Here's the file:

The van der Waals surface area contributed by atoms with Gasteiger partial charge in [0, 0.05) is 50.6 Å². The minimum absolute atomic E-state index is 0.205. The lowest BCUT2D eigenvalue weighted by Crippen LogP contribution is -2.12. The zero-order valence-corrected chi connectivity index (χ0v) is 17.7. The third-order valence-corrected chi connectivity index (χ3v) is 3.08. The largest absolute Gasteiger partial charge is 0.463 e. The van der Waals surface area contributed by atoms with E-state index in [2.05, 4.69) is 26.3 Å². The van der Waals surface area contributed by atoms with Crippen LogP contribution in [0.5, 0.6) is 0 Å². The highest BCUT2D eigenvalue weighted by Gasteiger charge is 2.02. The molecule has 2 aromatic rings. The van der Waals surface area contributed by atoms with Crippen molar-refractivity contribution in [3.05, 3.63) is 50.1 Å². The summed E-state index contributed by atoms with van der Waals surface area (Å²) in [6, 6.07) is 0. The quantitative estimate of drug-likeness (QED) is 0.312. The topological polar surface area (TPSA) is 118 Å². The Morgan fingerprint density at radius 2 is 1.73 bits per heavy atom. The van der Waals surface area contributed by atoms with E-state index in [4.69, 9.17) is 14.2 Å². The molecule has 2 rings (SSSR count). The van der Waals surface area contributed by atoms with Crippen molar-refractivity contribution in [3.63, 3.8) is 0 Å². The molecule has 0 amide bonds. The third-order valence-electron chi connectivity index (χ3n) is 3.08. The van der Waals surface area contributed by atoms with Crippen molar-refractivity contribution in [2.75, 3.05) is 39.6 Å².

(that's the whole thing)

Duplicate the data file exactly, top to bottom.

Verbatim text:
The van der Waals surface area contributed by atoms with Gasteiger partial charge in [0, 0.05) is 50.6 Å². The minimum absolute atomic E-state index is 0.205. The lowest BCUT2D eigenvalue weighted by Crippen LogP contribution is -2.12. The zero-order valence-corrected chi connectivity index (χ0v) is 17.7. The third-order valence-corrected chi connectivity index (χ3v) is 3.08. The largest absolute Gasteiger partial charge is 0.463 e. The van der Waals surface area contributed by atoms with E-state index in [2.05, 4.69) is 26.3 Å². The van der Waals surface area contributed by atoms with Crippen LogP contribution in [0.5, 0.6) is 0 Å². The highest BCUT2D eigenvalue weighted by Gasteiger charge is 2.02. The molecule has 2 aromatic rings. The van der Waals surface area contributed by atoms with Crippen molar-refractivity contribution in [3.05, 3.63) is 50.1 Å². The summed E-state index contributed by atoms with van der Waals surface area (Å²) in [6, 6.07) is 0. The quantitative estimate of drug-likeness (QED) is 0.312. The topological polar surface area (TPSA) is 118 Å². The Morgan fingerprint density at radius 2 is 1.73 bits per heavy atom. The van der Waals surface area contributed by atoms with E-state index in [4.69, 9.17) is 14.2 Å². The molecule has 2 rings (SSSR count). The van der Waals surface area contributed by atoms with Crippen molar-refractivity contribution in [3.63, 3.8) is 0 Å². The molecule has 0 amide bonds. The third-order valence-electron chi connectivity index (χ3n) is 3.08. The van der Waals surface area contributed by atoms with Crippen molar-refractivity contribution in [2.75, 3.05) is 39.6 Å².